Judges deciding when North Carolina must redraw its state legislative districts will hear Thursday from voting rights activists calling for special elections and Republican lawmakers urging a slower pace. Democrats are hoping new electoral maps will help erode the GOP’s veto-proof majorities in the General Assembly and give first-term Democratic Gov. Roy Cooper a stronger hand. Districts must be redrawn after the federal court ruled 28 House and Senate districts are illegally race-based. That ruling was upheld this year by the U.S. Supreme Court, which returned the case to U.S. District Court to decide the next steps. The plaintiffs are seeking a special election before next year’s legislative session, while GOP lawmakers argue they should have until later this year to draw new maps for use in 2018’s regularly scheduled elections. They will present their cases Thursday to a panel of three federal judges in Greensboro.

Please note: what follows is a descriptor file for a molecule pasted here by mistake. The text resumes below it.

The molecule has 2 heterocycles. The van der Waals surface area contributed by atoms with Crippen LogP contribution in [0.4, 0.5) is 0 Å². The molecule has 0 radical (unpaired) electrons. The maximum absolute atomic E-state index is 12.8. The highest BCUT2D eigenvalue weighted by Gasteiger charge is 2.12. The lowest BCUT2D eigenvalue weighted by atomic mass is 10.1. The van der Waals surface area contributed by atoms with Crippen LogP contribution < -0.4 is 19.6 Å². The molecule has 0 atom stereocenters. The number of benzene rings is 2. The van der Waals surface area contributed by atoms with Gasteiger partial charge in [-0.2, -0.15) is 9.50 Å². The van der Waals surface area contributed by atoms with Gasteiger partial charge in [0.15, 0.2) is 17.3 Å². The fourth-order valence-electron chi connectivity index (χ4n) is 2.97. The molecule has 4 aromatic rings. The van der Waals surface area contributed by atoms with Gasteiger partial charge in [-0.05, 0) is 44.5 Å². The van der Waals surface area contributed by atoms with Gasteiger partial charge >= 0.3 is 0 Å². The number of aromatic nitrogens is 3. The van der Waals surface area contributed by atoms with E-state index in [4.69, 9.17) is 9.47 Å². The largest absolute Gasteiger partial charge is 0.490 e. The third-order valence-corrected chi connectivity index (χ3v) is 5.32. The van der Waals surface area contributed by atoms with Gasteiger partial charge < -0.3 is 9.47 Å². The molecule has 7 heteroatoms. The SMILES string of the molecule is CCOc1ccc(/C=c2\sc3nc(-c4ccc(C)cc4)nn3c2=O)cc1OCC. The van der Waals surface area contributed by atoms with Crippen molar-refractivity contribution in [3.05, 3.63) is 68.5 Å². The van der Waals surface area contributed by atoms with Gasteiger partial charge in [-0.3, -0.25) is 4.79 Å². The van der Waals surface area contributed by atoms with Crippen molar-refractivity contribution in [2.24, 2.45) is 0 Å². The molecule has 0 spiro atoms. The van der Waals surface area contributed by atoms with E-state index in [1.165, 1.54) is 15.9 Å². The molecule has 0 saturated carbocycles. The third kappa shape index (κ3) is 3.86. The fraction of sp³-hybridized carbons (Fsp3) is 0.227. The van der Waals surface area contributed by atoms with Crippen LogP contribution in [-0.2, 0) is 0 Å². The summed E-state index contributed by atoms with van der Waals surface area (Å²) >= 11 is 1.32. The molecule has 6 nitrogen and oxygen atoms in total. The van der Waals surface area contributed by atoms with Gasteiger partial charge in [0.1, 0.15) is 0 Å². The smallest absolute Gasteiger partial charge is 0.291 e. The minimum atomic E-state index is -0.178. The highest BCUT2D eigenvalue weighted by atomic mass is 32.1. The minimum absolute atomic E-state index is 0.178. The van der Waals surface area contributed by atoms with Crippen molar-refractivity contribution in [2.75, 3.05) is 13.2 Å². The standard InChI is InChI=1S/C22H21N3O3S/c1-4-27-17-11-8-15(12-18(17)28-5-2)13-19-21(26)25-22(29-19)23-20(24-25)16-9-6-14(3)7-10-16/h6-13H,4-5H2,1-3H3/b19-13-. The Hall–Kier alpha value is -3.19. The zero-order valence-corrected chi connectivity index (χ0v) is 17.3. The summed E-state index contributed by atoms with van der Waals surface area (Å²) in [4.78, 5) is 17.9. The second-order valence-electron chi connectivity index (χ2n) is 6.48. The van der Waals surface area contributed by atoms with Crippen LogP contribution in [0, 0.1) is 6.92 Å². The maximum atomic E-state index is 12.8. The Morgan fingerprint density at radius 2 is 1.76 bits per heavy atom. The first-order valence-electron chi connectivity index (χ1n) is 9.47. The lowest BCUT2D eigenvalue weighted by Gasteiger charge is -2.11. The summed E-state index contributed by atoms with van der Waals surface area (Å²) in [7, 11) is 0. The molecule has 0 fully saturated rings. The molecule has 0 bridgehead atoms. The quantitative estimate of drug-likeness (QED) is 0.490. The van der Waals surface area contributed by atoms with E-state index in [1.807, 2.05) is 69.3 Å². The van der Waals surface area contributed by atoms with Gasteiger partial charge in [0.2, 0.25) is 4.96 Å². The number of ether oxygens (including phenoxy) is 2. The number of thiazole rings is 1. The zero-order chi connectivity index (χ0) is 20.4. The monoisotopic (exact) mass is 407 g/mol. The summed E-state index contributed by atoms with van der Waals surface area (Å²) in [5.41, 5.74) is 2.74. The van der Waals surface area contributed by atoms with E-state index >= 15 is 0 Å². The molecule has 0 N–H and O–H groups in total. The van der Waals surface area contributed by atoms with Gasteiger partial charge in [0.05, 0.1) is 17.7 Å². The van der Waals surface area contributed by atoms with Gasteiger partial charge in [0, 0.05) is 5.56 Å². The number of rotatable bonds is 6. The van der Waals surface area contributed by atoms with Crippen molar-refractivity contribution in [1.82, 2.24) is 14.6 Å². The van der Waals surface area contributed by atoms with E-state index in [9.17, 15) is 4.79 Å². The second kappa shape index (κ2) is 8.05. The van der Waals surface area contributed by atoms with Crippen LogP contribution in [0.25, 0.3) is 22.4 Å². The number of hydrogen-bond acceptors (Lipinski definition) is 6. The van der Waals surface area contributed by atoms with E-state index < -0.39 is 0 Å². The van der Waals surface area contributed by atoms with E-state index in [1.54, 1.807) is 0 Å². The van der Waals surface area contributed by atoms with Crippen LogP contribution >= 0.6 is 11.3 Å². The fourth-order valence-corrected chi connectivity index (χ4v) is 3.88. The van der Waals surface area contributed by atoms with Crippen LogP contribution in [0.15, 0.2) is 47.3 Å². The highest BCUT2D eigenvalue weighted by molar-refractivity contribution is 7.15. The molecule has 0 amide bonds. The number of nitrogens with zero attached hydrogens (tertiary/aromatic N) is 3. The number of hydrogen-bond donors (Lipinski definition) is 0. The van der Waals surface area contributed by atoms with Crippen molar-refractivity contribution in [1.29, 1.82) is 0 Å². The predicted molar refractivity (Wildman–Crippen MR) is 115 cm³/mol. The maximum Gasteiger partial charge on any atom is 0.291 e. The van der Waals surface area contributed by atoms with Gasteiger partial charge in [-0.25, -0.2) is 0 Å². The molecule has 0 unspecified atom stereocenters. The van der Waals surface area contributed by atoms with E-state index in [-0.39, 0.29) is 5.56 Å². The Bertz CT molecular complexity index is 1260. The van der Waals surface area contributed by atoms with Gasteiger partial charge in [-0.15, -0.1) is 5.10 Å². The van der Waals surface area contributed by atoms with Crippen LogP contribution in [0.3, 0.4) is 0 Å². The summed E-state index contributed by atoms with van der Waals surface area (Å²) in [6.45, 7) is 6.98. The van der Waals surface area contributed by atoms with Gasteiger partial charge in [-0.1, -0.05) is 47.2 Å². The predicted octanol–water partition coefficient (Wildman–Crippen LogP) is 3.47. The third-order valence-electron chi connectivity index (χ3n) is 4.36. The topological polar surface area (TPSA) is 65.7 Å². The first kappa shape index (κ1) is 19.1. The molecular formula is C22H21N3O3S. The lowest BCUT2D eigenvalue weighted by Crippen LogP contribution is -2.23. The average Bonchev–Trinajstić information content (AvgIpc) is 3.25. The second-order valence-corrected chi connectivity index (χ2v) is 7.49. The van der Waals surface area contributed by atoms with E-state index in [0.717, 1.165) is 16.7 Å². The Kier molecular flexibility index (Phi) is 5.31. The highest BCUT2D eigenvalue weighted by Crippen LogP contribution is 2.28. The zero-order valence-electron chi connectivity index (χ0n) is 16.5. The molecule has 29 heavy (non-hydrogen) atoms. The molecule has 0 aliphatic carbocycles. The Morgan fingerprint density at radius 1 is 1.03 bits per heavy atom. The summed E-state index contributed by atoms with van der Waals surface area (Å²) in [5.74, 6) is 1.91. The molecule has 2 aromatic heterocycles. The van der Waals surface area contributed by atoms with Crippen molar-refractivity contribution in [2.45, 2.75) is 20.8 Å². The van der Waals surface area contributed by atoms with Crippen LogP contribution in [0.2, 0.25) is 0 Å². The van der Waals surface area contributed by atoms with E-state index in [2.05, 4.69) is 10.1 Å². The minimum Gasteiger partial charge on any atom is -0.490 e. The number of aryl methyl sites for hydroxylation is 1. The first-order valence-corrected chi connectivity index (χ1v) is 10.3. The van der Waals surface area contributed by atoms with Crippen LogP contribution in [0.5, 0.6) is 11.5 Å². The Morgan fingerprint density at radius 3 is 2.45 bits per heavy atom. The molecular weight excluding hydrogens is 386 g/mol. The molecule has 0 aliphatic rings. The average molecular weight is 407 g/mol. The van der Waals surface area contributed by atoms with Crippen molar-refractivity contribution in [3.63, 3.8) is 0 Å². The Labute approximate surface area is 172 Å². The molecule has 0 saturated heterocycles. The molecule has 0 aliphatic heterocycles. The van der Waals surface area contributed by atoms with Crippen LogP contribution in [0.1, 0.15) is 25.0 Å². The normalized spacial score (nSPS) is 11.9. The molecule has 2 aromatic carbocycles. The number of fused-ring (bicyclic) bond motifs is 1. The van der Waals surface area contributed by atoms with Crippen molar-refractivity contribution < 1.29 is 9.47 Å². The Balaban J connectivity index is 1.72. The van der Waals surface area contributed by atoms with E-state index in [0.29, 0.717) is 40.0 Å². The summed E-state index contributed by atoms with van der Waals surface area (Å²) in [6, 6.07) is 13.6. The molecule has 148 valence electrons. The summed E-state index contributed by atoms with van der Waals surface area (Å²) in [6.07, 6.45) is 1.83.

Lawyers for the state’s Republican legislative leaders argued in a court filing earlier this month that it “would make no sense to artificially constrain this remedial process by ordering the General Assembly to proceed on an overly expedited schedule.” Such a pace, they say, would reduce public transparency.
Further, they argue, the U.S. Supreme Court has strongly signaled that special elections aren’t warranted. The federal court had previously told the state to hold special legislative elections in 2017, but the Supreme Court rejected that timetable. The ruling left the door open for the lower court to again order a special election, but time is dwindling.